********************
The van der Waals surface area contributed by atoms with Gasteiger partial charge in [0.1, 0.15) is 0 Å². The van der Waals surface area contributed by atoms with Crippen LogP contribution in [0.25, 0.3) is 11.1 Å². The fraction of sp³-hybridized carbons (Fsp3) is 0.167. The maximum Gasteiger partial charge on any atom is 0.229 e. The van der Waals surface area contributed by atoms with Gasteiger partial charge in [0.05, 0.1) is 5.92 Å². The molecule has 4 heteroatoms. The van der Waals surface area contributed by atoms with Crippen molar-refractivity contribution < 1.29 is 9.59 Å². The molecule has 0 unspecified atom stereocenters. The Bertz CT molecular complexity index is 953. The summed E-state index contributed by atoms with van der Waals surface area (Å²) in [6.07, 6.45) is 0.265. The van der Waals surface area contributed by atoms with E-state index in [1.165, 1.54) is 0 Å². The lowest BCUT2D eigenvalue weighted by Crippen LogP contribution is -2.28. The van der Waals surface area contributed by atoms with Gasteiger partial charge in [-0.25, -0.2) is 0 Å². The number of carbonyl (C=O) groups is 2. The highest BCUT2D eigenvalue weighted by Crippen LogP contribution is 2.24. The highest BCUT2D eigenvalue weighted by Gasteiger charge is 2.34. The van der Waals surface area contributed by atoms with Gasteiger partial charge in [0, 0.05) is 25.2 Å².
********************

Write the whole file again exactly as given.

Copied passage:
The van der Waals surface area contributed by atoms with Gasteiger partial charge in [0.1, 0.15) is 0 Å². The van der Waals surface area contributed by atoms with Crippen LogP contribution in [0.25, 0.3) is 11.1 Å². The fraction of sp³-hybridized carbons (Fsp3) is 0.167. The maximum Gasteiger partial charge on any atom is 0.229 e. The van der Waals surface area contributed by atoms with Gasteiger partial charge in [0.05, 0.1) is 5.92 Å². The molecule has 4 heteroatoms. The van der Waals surface area contributed by atoms with Crippen molar-refractivity contribution < 1.29 is 9.59 Å². The molecule has 0 unspecified atom stereocenters. The Bertz CT molecular complexity index is 953. The summed E-state index contributed by atoms with van der Waals surface area (Å²) in [6.07, 6.45) is 0.265. The van der Waals surface area contributed by atoms with E-state index in [1.165, 1.54) is 0 Å². The lowest BCUT2D eigenvalue weighted by Crippen LogP contribution is -2.28. The van der Waals surface area contributed by atoms with Gasteiger partial charge in [-0.25, -0.2) is 0 Å². The number of carbonyl (C=O) groups is 2. The highest BCUT2D eigenvalue weighted by Crippen LogP contribution is 2.24. The highest BCUT2D eigenvalue weighted by Gasteiger charge is 2.34. The van der Waals surface area contributed by atoms with Gasteiger partial charge in [0, 0.05) is 25.2 Å².